When it came his turn to speak, Christopher said he had not known of the plan in advance and could not offer a State Department position on its advisability. The president, according to several sources, assured Christopher that Vance already knew of the plan, and that Carter knew of Vance's views concerning it.

According to one White House official, the president also said in that National Security Council meeting that he had discussed the various military options generally with Vance, and that although Vance had concerns about all of the options, the secretary of state felt the rescue plan was preferable to the options for mining or blockading Iran's harbors.

At the meeting, Carter gave a tentative approval -- and later a more formal approval -- to proceed with the plan.

Christopher, perhaps because he had been reassured by the president that his boss had already made his views known, did not promptly contact Vance to inform him about the plan and the decision, according to informed sources. The secretary learned of Carter's decision upon returning from Florida on Monday.

A number of administration officials in the State Department and outside it now wonder whether the National Security Council session had been carefully arranged so that Vance -- whose reservations were apparently known in advance, at least to some extent -- would not be present when Carter approved the military rescue plan.

Presidential press secretary Jody Powell has strongly denied that this was the case, adding that Vance also says that he has no quarrel with his role in the decision-making process.

Vance had attended a meeting at Camp David on March 22, where the military plan was discussed, officials said. Upon his return from Florida, Vance raised his strong objections privately with Carter -- and the president then gave the secretary an opportunity to make his case -- opposing any military operation -- before the rest of the National Security Council. The president then declined to reverse his decision.

The storied policy balance between Vance and the more hardline approach of Brzezinski appeared to have tilted decidely toward Brzezinski after the Soviet invasion of Afghanistan.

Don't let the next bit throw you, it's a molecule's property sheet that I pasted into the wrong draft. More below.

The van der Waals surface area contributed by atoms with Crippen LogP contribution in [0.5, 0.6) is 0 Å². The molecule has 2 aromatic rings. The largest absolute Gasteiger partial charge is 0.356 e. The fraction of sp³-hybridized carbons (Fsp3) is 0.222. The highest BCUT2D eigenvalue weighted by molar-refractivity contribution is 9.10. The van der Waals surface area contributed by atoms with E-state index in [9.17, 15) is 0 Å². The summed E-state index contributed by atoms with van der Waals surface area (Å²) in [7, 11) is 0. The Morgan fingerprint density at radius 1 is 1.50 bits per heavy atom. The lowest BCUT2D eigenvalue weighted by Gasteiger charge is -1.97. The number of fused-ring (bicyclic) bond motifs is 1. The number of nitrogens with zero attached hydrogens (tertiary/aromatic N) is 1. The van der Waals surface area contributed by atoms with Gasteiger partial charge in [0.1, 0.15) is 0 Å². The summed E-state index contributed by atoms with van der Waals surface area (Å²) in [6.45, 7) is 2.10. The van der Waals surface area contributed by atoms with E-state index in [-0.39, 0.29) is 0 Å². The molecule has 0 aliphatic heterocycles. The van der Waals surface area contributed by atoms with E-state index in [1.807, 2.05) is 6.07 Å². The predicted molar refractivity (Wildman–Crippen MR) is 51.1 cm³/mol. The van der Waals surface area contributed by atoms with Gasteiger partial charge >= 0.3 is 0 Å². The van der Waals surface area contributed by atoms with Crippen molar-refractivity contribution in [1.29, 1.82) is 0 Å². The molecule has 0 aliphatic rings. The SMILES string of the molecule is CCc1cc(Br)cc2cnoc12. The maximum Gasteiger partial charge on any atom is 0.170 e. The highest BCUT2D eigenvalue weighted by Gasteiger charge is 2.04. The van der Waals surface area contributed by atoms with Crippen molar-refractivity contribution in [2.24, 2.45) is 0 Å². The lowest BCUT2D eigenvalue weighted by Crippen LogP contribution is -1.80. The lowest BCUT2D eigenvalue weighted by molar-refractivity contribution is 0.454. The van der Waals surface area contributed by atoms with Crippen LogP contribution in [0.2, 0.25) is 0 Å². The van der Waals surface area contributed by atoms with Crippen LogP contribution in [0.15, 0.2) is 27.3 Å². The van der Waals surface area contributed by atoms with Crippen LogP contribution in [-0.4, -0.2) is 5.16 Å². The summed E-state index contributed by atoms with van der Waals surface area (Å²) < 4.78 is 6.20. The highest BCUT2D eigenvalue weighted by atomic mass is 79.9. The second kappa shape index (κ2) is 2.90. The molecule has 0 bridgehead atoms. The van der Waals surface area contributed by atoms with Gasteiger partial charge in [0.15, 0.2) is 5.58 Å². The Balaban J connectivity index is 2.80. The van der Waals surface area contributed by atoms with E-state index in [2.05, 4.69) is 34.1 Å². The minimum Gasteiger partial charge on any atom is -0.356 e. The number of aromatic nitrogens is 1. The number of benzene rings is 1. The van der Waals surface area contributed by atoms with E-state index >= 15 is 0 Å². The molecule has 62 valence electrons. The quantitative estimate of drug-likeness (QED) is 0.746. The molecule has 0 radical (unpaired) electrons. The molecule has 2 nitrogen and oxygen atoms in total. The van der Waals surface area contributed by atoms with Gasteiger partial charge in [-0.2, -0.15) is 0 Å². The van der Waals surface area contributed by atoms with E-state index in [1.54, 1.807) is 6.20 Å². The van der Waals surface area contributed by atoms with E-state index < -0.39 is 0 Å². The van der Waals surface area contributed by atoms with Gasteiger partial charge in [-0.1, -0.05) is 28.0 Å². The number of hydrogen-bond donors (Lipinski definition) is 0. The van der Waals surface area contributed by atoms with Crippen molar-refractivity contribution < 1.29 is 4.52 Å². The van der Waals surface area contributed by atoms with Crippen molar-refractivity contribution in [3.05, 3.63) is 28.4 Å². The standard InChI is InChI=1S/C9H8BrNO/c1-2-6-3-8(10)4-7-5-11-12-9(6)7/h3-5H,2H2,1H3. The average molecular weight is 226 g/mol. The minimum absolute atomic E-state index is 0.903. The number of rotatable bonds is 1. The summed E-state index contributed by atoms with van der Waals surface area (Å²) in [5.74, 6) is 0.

Recently, Vance had asked Carter's permission to renew diplomatic dialogue with Soviet Foreign Minister Andrei A. Gromyko in Vienna next month at the ceremonies for the anniversary of the four-power agreement.

But the president withheld permission, according to informed sources, saying he had not yet made a decision.

Vance, meanwhile, had a history of frustration in his efforts at intra-administration diplomacy. In the summer of 1978, infuriated by Brzezinski's hard-line public pronouncements attacking Soviet-backed Cuban military efforts in Africa, Vance in effect threatened to resign.

He was reported to have told Carter then that he could not function effectively as secretary of state with Brzezinski making public policy pronouncements. Vance won that contest, as Carter told Brzezinski to carve himself a lower public profile.

Last summer, Vance is said to have told Carter that he would not stay as secretary if Andrew Young were allowed to remain as ambassador to the United Nations. Young left; Vance stayed.

Vance also clashed with then-Middle East negotiator Robert S. Strauss, who wanted to have a free hand in his negotiating, and who later left that job to become Carter's campaign chairman.

Recent public life was not all a downhill slide in influence for Vance. As recently as April 17 -- After Carter had already approved the rescue plan that proved the secretary's undoing -- Vance made one last lone appeal.He went to Carter and urged the president to reverse his decision and remove food and medicine from the list of items embargoed for trade with Iran.

That, it turned out, was Vance's last victory as secretary of state.